BEIRUT - Kirsten Scheid has braved tear gas, water cannons and anti-U.S. sentiment to march openly through the streets of Beirut denouncing "American terrorism" in the Middle East.
The 32-year-old American has carried banners reading "One American against U.S. policy in the Middle East" and "Americans against American terrorism."
Since the start of a Palestinian uprising for independence and throughout the U.S.-led war on Iraq, she has marched against U.S. policy she sees as pro-Israel and anti-Arab. Some protests, including one to the U.S. Embassy, turned violent.
American Kirsten Scheid, from Cleveland, Ohio, who lives in Lebanon, clinks traditional Arab coffee cups next to a painting as she urges people to boycott Starbucks, during a protest outside a Starbucks coffee shop in Beirut's Hamra street, June 21, 2002. (Reuters/Jamal Saidi)
"I walked to the front of the demonstration ... It was getting more and more ferocious and they all just stopped and said: 'Oh my God, there's the American,"' said Scheid, who comes from Cleveland.
"The police were saying: 'Please leave, please go, please don't be here. It's dangerous.' I said: 'It's dangerous for all of us. Think of what you're defending."'
But Scheid, who has also appeared as a guest on Lebanese guerrilla group Hizbollah's al-Manar television, is no longer marching alone.
During the Iraq war 20 to 25 Americans have regularly marched against U.S. policy alongside Lebanese leftists and Hizbollah backers. They say they have never felt unsafe although their signs identify them as Americans and the U.S. Embassy has advised citizens to avoid crowds.
"Americans in the Arab world must speak out. Hands off Iraq," one banner read at a recent protest.
SMILES FROM SOLDIERS
Scheid, who has lived in Lebanon for 10 years, is married to a Lebanese man and has two children. She is working on completing a doctoral degree from Princeton University.
U.S. graduate student Joy Farmer, 37, from Minneapolis, has been in Lebanon two years and has participated in protests. Asked about the response to the protests, she said: "We get lots of smiles from soldiers."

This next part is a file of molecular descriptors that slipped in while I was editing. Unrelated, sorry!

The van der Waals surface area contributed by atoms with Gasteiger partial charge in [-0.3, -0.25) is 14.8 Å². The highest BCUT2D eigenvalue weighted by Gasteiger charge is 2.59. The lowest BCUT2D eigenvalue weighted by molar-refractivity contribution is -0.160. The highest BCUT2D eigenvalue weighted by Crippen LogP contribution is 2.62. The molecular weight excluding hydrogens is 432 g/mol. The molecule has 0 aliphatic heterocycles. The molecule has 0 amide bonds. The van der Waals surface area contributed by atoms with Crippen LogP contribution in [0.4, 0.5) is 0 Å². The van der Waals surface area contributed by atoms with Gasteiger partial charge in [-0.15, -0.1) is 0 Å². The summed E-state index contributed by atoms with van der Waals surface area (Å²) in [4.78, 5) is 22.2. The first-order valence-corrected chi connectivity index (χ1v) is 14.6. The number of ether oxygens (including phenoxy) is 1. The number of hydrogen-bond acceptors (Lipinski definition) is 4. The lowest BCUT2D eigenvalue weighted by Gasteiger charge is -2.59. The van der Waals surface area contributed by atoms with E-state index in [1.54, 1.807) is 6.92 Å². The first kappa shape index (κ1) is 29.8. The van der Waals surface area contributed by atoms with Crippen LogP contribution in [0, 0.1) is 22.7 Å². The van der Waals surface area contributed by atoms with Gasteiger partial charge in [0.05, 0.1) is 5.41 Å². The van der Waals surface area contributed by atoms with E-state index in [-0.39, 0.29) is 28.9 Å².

Lebanon and political master Syria, now facing charges it is harboring Iraqi officials and developing chemical weapons, is opposed to the U.S. action in Iraq. It is also hostile to Israel, which Hizbollah helped expel from south Lebanon in 2000 after a 22-year occupation.
Some Lebanese media have described the Iraq war as an "aggression" and U.S.-led troops as "occupiers," and the views of Americans in Beirut often reflect that.
"I just couldn't stay at home anymore ... The U.S. pro-Israeli stance was just too strong," said Scheid, who first marched in 2000 to protest U.S. ally Israel's attempts to quell a Palestinian uprising by force. She also works on a campaign to boycott companies that support Israel.
"I carried a sign. I looked for other Americans to join me, but they wouldn't." The war on Iraq changed that. Like many Lebanese, some Americans in Beirut say the war is about oil, domination and power -- not democracy.
"When you look at the reasons they launched this war, it had nothing to do with ... liberating Iraq," said Laurie Brand, an American professor from the School of International Relations at the University of Southern California on sabbatical in Beirut.
"I was happy to see the statues of Saddam fall. I wish the people that had pulled all of them down were Iraqis."
The activists say they will take their cue from Iraqis on how to respond to a U.S. troop presence now that fighting is largely over, but they feared U.S. troops would outstay their welcome.
The U.S. Embassy warned Americans to consider leaving Lebanon after a string of bombings on Western businesses that escalated since the start of the war.
Washington blames Hizbollah for a 1983 suicide bomb attack that blew up the previous U.S. Embassy and barred Americans from traveling to Lebanon until 1997.
But some Americans living in Lebanon -- a tiny community of just a few thousand -- say they feel more angry at Washington than afraid of the Lebanese and dismiss the embassy warnings.
A few have left, but others question why they should take advice from the embassy, whose staff live in a fortified complex and are accompanied outside by armed bodyguards.
A U.S. Embassy spokeswoman said relations with Americans in Beirut were "pretty good" but that some did disagree.
Asked whether they know U.S. citizens in Beirut who support the war on Iraq, Americans in Lebanon say there are not many.
"They can't exactly do demonstrations," Scheid said.
© 2003 Reuters Limited